What can we learn from America’s most hotly anticipated conservative event? More than you might think

CPAC, which runs from today until Sunday, will give us a good idea of what the future of the Republican Party looks like, writes Holly Baxter

Wednesday 24 February 2021 23:29
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<p>The keynote speaker at CPAC on Sunday will be someone called Donald Trump. Remember him?</p>

The keynote speaker at CPAC on Sunday will be someone called Donald Trump. Remember him?

Few political events are more hotly anticipated by right-leaning Americans than the Conservative Political Action Conference – otherwise known as CPAC – which this year has styled itself as “America Uncancelled”. The gathering of Republican and libertarian minds is happening in Orlando, Florida, this year and kicks off today.

Its speakers include household names such as Ben Carson, Sarah Huckabee Sanders and Marco Rubio, as well as controversial superstars like “QAnon-sympathetic” congresswoman Lauren Boebert, Senator Tom Cotton – whose New York Times op-ed during the Black Lives Matter protests titled “Send in the troops” led to the public firing of the paper’s opinion editor – and Maj Toure, the founder of a polarising organisation named Black Guns Matter. By far the most high profile of the guests, however, is Sunday night’s keynote speaker, former president Donald J Trump.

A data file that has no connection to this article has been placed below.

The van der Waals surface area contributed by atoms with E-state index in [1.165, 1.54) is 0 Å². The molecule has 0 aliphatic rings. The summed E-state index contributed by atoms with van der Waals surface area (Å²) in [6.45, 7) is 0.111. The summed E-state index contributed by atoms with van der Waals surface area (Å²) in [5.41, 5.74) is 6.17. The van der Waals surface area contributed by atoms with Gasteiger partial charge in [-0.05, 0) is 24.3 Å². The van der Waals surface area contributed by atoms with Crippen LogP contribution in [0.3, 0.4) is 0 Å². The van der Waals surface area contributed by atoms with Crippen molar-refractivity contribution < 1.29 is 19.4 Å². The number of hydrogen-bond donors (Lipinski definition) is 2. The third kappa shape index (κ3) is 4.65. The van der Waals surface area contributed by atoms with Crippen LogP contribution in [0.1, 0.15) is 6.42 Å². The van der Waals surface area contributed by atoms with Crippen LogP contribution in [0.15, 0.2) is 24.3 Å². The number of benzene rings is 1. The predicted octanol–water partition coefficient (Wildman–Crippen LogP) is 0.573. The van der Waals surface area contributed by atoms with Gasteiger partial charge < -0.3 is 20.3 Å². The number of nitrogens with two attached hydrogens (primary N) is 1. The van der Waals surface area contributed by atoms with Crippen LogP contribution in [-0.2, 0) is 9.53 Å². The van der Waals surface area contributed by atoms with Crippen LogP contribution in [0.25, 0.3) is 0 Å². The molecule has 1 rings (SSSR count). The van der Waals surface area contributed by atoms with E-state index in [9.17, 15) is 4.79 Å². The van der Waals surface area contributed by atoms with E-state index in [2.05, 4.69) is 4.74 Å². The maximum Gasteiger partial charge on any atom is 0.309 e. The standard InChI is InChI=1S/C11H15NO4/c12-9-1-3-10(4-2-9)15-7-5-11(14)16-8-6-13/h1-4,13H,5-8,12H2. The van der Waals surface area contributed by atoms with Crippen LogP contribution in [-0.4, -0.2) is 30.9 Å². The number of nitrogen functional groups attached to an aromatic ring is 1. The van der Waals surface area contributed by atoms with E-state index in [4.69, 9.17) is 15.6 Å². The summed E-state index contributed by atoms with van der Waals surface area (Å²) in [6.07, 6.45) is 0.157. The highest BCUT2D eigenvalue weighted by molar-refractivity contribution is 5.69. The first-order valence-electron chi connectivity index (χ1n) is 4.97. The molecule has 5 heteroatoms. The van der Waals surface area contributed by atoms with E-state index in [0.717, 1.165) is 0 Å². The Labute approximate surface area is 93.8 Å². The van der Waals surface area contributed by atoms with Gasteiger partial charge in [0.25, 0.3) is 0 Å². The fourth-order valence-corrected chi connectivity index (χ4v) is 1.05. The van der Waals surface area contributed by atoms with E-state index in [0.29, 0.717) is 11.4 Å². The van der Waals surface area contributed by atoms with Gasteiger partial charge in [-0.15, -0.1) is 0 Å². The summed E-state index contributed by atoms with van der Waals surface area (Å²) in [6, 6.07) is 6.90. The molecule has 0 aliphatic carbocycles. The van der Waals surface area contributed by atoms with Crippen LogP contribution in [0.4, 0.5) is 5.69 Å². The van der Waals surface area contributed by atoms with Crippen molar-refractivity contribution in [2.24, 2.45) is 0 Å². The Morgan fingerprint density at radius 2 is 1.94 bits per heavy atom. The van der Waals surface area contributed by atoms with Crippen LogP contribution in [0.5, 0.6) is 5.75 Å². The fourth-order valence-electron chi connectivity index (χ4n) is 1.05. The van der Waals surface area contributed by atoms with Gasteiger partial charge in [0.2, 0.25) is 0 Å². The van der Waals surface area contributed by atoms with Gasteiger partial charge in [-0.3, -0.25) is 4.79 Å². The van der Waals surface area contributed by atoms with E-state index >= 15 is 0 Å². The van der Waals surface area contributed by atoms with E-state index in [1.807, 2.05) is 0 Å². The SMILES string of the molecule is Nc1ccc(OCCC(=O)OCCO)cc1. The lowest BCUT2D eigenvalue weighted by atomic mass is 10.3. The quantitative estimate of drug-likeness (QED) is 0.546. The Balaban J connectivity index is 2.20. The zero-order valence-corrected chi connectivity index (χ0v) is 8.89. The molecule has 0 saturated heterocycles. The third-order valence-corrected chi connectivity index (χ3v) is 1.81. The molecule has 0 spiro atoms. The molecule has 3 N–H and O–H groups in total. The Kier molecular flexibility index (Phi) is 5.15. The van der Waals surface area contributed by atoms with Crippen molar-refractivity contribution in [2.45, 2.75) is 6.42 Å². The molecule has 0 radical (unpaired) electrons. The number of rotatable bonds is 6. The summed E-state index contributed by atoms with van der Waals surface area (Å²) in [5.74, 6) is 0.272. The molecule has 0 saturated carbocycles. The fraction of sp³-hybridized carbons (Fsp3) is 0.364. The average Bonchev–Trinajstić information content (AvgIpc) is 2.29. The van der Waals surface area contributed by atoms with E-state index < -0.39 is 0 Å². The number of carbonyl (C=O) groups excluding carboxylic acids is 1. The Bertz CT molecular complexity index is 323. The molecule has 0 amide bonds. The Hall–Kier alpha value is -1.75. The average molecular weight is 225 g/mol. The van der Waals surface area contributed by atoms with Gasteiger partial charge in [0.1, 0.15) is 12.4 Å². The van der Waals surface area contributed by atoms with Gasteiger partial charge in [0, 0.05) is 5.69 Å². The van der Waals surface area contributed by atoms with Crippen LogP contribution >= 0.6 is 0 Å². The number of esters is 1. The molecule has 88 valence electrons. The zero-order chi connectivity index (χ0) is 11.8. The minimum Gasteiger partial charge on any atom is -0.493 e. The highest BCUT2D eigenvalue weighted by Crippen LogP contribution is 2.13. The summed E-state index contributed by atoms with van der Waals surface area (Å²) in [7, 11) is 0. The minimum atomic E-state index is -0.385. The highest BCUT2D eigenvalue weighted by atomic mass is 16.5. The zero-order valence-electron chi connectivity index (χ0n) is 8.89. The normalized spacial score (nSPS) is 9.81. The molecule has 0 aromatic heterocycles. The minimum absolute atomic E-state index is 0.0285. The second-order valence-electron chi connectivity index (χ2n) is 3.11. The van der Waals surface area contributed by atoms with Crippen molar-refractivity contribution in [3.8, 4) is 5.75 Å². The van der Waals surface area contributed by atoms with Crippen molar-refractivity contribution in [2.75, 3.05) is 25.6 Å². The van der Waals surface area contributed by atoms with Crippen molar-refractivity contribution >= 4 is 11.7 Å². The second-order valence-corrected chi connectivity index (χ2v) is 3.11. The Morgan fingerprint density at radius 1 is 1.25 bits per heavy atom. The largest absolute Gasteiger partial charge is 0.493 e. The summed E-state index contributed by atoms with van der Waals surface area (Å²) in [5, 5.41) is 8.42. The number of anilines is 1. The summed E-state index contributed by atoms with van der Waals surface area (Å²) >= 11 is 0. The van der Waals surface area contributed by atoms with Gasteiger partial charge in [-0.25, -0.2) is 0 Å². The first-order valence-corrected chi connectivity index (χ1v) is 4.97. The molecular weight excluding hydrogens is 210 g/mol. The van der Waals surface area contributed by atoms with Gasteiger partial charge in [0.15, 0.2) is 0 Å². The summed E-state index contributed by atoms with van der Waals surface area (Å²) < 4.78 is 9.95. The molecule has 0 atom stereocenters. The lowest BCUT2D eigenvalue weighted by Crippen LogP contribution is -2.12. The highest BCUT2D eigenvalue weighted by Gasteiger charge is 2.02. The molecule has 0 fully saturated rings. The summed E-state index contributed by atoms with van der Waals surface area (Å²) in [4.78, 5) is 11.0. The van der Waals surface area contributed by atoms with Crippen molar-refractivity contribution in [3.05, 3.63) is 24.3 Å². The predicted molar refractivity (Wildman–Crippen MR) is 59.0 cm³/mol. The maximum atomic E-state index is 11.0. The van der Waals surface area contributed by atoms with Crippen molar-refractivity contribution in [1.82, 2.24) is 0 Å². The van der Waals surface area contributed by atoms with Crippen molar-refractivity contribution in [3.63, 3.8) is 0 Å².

In the words of the CPAC website, Trump is “the very definition of the American success story”. Surrounded by adoring fans this weekend, he will no doubt feel the part. But CPAC is a small bubble in a big ocean now; its attendees – who range from those who bought $330 general attendance tickets to “premium gold” participants who, for the hefty price of $7,500, will have private access to VIP lounges, champagne receptions and priority seating at the final Ronald Reagan Dinner – little more than blasts from the past. When Trump was in power, CPAC felt like the event of the season. Now, it’s a side-note during a week in which President Joe Biden ushers in a new cabinet.

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